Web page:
Rubinstein2005-page38

Rubinstein2005-page3 - x and superior to y Since Y is dense there exists z 1 ∈ Y such that x  z 1  y Similarly there exists z 2 ∈ Y such

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October 21, 2005 12:18 master Sheet number 36 Page number 20 20 Lecture Two Proposition: Assume that X is a convex subset of < n that has a countable dense subset Y .I f % is a continuous preference relation, then % has a (continuous) utility representation. Proof: By a previous claim we know that there exists a function v : Y [− 1, 1 ] , which is a utility representation of the preference relation % restricted to Y . For every x X , de±ne U ( x ) = sup { v ( z ) | z Y and x  z } . De±ne U ( x ) =− 1 if there is no z Y such that x  z , which means that x is the minimal element in X . (Note that for z Y it could be that U ( z )< v ( z ) .) If x y , then x  z iff y  z . Thus, the sets on which the supre- mum is taken are the same and U ( x ) = U ( y ) . If x  y , then by the lemma there exists z in X such that x  z  y . By the continuity of the preferences % there is a ball around z such
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Unformatted text preview: x and superior to y . Since Y is dense, there exists z 1 ∈ Y such that x  z 1  y . Similarly, there exists z 2 ∈ Y such that z 1  z 2  y . Finally, U ( x ) ≥ v ( z 1 ) (by the de±nition of U and x  z 1 ), v ( z 1 ) > v ( z 2 ) (since v represents % on Y and z 1  z 2 ), and v ( z 2 ) ≥ U ( y ) (by the de±nition of U and z 2  y ). Bibliographic Notes Recommended readings : Kreps 1990, 30–32; Mas-Colell et al. 1995, chapter 3, C. Fishburn (1970) covers the material in this lecture very well. The example of lexicographic preferences originated in Debreu (1959) (see also Debreu 1960, in particular Chapter 2, which is available online at http://cowles.econ.yale.edu/P/cp/p00b/p0097.pdf.)...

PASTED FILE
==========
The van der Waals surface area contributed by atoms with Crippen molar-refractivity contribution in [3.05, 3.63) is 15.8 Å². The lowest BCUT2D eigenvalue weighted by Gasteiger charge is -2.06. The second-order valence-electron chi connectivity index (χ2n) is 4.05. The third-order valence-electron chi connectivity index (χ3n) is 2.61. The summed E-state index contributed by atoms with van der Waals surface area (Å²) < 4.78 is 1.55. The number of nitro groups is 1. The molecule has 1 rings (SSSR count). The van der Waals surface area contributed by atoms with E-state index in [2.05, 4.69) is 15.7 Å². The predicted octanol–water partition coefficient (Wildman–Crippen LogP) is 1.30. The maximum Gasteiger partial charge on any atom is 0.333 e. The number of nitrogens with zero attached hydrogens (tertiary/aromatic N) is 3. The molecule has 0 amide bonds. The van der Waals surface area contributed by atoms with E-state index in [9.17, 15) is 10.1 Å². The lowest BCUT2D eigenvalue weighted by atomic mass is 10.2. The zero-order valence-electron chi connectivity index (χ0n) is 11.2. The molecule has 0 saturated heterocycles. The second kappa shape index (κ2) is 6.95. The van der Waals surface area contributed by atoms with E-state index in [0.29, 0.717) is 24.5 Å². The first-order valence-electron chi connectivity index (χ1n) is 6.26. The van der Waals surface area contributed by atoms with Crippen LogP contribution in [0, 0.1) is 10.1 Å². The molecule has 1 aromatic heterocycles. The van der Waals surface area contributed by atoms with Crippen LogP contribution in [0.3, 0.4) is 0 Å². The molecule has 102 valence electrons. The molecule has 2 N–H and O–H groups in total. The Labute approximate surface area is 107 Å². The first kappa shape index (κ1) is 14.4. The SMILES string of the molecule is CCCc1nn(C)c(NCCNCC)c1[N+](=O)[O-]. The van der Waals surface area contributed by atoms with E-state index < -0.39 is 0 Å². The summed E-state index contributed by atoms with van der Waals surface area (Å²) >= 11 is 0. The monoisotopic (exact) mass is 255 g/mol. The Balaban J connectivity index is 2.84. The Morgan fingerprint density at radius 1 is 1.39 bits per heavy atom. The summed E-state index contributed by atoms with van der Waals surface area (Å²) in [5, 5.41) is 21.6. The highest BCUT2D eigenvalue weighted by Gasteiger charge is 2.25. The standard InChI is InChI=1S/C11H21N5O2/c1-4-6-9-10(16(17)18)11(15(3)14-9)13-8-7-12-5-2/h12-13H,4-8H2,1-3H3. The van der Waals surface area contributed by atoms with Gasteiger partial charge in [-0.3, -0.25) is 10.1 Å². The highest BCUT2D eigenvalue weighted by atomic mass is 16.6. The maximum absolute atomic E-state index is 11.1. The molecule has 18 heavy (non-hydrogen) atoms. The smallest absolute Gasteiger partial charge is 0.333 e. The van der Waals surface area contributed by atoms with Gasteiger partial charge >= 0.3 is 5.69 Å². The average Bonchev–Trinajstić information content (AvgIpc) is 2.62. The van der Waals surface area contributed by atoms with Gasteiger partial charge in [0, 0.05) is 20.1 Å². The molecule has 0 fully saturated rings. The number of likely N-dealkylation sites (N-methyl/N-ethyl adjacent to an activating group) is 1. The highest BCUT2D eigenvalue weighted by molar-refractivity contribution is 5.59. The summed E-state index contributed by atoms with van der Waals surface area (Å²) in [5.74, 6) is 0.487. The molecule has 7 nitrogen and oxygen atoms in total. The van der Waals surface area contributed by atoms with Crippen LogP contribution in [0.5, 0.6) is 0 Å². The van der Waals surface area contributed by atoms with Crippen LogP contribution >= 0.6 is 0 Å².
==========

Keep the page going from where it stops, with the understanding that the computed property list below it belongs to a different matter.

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This note was uploaded on 12/29/2011 for the course ECO 443 taught by Professor Aswa during the Fall '10 term at SUNY Stony Brook.

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